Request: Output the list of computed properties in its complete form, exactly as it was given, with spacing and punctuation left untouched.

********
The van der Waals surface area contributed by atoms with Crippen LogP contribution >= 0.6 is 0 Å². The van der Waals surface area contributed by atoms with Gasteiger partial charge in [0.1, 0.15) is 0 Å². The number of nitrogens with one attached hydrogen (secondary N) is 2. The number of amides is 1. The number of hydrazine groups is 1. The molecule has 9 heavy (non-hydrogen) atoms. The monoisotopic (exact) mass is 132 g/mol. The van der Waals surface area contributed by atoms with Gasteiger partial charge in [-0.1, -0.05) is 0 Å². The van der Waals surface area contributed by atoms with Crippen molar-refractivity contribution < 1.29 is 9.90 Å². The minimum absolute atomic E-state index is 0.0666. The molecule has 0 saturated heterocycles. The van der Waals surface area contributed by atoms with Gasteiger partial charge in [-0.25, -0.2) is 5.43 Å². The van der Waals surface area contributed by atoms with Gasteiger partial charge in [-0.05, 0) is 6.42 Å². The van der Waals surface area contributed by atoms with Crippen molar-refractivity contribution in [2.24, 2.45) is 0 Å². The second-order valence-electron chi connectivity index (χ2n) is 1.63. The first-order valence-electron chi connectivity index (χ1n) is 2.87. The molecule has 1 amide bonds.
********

The van der Waals surface area contributed by atoms with Crippen LogP contribution >= 0.6 is 0 Å². The van der Waals surface area contributed by atoms with Gasteiger partial charge in [0.1, 0.15) is 0 Å². The number of nitrogens with one attached hydrogen (secondary N) is 2. The number of amides is 1. The number of hydrazine groups is 1. The molecule has 9 heavy (non-hydrogen) atoms. The monoisotopic (exact) mass is 132 g/mol. The van der Waals surface area contributed by atoms with Gasteiger partial charge in [-0.1, -0.05) is 0 Å². The van der Waals surface area contributed by atoms with Crippen molar-refractivity contribution < 1.29 is 9.90 Å². The minimum absolute atomic E-state index is 0.0666. The molecule has 0 saturated heterocycles. The van der Waals surface area contributed by atoms with Gasteiger partial charge in [-0.25, -0.2) is 5.43 Å². The van der Waals surface area contributed by atoms with Gasteiger partial charge in [-0.05, 0) is 6.42 Å². The van der Waals surface area contributed by atoms with Crippen molar-refractivity contribution in [2.24, 2.45) is 0 Å². The second-order valence-electron chi connectivity index (χ2n) is 1.63. The first-order valence-electron chi connectivity index (χ1n) is 2.87. The molecule has 1 amide bonds.